De-escalation Techniques Strategies for preventing the escalation of
De-escalation Techniques Strategies for preventing the escalation of behavior in the school setting ww w.ksdetasn.org Acknowledgements Training Material Based on the Work of: Dr. Geoff Colvin, Behavior Associates Dr. George Sugai, University of Connecticut Dr. Kathleen Lane, University of Kansas Dr. Terry Scott, University of Louisville ww w.ksdetasn.org
OUTCOMES Understand why it is important to be able to effectively manage disruptive and noncompliant behaviors Understand problem behaviors occur within the acting-out cycle Identify proactive, preventative strategies that may decrease the occurrence of escalating behavior Identify the seven phases of escalating behavior and ways to intervene during each phase of the cycle and the importance of intervening early in an escalation ww w.ksdetasn.org Goal: To become FLUENT so you respond in a planned way that is automatic and smooth
when problem behaviors occur. Notes What will you stop doing? What will you start doing? What do you need to know more about? What support do you need from others? Schmitz, 2014 ww w.ksdetasn.org Key Message We know far more about effective prevention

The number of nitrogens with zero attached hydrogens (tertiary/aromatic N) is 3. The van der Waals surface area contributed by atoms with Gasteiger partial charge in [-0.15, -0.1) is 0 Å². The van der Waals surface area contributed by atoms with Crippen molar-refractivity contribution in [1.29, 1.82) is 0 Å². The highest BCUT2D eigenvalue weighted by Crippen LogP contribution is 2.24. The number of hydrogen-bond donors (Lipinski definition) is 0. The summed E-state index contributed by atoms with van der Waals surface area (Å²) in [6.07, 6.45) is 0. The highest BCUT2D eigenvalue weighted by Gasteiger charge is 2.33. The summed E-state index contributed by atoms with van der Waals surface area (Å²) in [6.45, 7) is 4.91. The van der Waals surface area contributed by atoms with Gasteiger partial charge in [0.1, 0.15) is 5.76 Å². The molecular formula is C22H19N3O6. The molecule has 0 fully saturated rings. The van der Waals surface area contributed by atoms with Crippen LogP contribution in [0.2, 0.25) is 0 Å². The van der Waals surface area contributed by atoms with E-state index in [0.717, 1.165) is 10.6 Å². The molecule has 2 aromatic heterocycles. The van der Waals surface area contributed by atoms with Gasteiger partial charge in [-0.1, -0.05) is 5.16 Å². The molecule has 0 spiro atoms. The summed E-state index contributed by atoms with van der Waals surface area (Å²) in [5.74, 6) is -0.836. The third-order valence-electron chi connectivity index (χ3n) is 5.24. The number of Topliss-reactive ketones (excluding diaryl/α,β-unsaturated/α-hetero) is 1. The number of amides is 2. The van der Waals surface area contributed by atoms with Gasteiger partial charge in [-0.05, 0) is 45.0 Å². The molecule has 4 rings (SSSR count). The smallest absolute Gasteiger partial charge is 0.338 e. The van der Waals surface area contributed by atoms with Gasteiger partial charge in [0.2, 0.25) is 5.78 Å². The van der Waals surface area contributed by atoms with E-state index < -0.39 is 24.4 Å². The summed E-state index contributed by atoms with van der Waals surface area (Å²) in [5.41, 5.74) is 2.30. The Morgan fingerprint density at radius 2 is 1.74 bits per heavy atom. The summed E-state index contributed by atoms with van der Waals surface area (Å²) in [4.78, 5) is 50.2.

strategies than we do about how to address challenging behavior once it occurs. ww w.ksdetasn.org A Shift in Thinking about Behavior Support Moving from Control and Exclusion Effective to Prevention &
Intervention the key to successful classroom management is to prevent problems before they start, not knowing how to deal with problems after they have begun. Brophy & Everston ww w.ksdetasn.org The Role of Adults Effective classroom managers are known, not by what they do when misbehavior occurs, but by what they do to set their classroom up for academic success and prevent problems from occurring. ww w.ksdetasn.org Quote #1
Educators who approach discipline as a process of establishing and maintaining effective learning environments tend to be more successful than educators who place more emphasis on their roles as authority figures or disciplinarians. Good & Brophy Quote #2 Unfortunately, most of the practical techniques used by teachers to respond to actingout children are only of limited effectiveness and some, such
as reprimands, arguing, and escalated hostile interactions, can actually strengthen the behaviors they are intended to suppress or terminate. - Hill Walker , 1995 How do these quotes align (or not) with the present thinking of your staff? What attitudes or beliefs do staff in your building have that reflect a ww w.ksdetasn.org traditional view of behavior management? When acting out behavior occurs, we often tend to only look at end incident. We must look earlier and focus on these critical components: Low achievement and